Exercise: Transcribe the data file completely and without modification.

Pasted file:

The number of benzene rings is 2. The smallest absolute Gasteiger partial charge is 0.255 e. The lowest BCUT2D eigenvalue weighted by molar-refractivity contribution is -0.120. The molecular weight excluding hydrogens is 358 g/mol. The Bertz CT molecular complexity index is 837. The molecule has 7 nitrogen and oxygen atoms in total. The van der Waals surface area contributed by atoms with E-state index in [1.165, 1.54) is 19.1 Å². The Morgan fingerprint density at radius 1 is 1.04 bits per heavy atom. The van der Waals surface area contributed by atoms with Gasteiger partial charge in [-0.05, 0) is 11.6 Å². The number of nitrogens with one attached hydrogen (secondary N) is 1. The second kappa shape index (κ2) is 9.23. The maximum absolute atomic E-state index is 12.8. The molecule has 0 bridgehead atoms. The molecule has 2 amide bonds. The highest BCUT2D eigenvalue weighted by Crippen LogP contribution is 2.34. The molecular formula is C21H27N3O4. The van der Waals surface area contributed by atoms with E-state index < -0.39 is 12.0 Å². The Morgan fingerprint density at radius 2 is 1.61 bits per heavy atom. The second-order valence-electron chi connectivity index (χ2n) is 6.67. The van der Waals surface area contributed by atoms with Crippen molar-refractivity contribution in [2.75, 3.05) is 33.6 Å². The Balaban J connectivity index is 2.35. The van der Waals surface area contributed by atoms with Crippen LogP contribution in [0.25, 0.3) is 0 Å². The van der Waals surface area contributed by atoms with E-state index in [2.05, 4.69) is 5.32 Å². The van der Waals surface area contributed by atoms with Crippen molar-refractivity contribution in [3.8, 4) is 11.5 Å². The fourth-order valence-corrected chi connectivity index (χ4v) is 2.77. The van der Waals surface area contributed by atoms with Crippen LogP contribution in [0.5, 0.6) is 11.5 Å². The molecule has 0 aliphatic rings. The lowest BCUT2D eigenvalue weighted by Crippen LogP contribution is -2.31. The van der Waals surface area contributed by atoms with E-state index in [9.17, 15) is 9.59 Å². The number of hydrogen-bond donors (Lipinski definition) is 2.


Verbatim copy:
The number of benzene rings is 2. The smallest absolute Gasteiger partial charge is 0.255 e. The lowest BCUT2D eigenvalue weighted by molar-refractivity contribution is -0.120. The molecular weight excluding hydrogens is 358 g/mol. The Bertz CT molecular complexity index is 837. The molecule has 7 nitrogen and oxygen atoms in total. The van der Waals surface area contributed by atoms with E-state index in [1.165, 1.54) is 19.1 Å². The Morgan fingerprint density at radius 1 is 1.04 bits per heavy atom. The van der Waals surface area contributed by atoms with Gasteiger partial charge in [-0.05, 0) is 11.6 Å². The number of nitrogens with one attached hydrogen (secondary N) is 1. The second kappa shape index (κ2) is 9.23. The maximum absolute atomic E-state index is 12.8. The molecule has 0 bridgehead atoms. The molecule has 2 amide bonds. The highest BCUT2D eigenvalue weighted by Crippen LogP contribution is 2.34. The molecular formula is C21H27N3O4. The van der Waals surface area contributed by atoms with E-state index < -0.39 is 12.0 Å². The Morgan fingerprint density at radius 2 is 1.61 bits per heavy atom. The second-order valence-electron chi connectivity index (χ2n) is 6.67. The van der Waals surface area contributed by atoms with Crippen molar-refractivity contribution in [2.75, 3.05) is 33.6 Å². The Balaban J connectivity index is 2.35. The van der Waals surface area contributed by atoms with Crippen LogP contribution in [0.25, 0.3) is 0 Å². The van der Waals surface area contributed by atoms with E-state index in [2.05, 4.69) is 5.32 Å². The van der Waals surface area contributed by atoms with Crippen molar-refractivity contribution in [3.8, 4) is 11.5 Å². The fourth-order valence-corrected chi connectivity index (χ4v) is 2.77. The van der Waals surface area contributed by atoms with Crippen LogP contribution in [0.5, 0.6) is 11.5 Å². The molecule has 0 aliphatic rings. The lowest BCUT2D eigenvalue weighted by Crippen LogP contribution is -2.31. The van der Waals surface area contributed by atoms with E-state index in [9.17, 15) is 9.59 Å². The number of hydrogen-bond donors (Lipinski definition) is 2.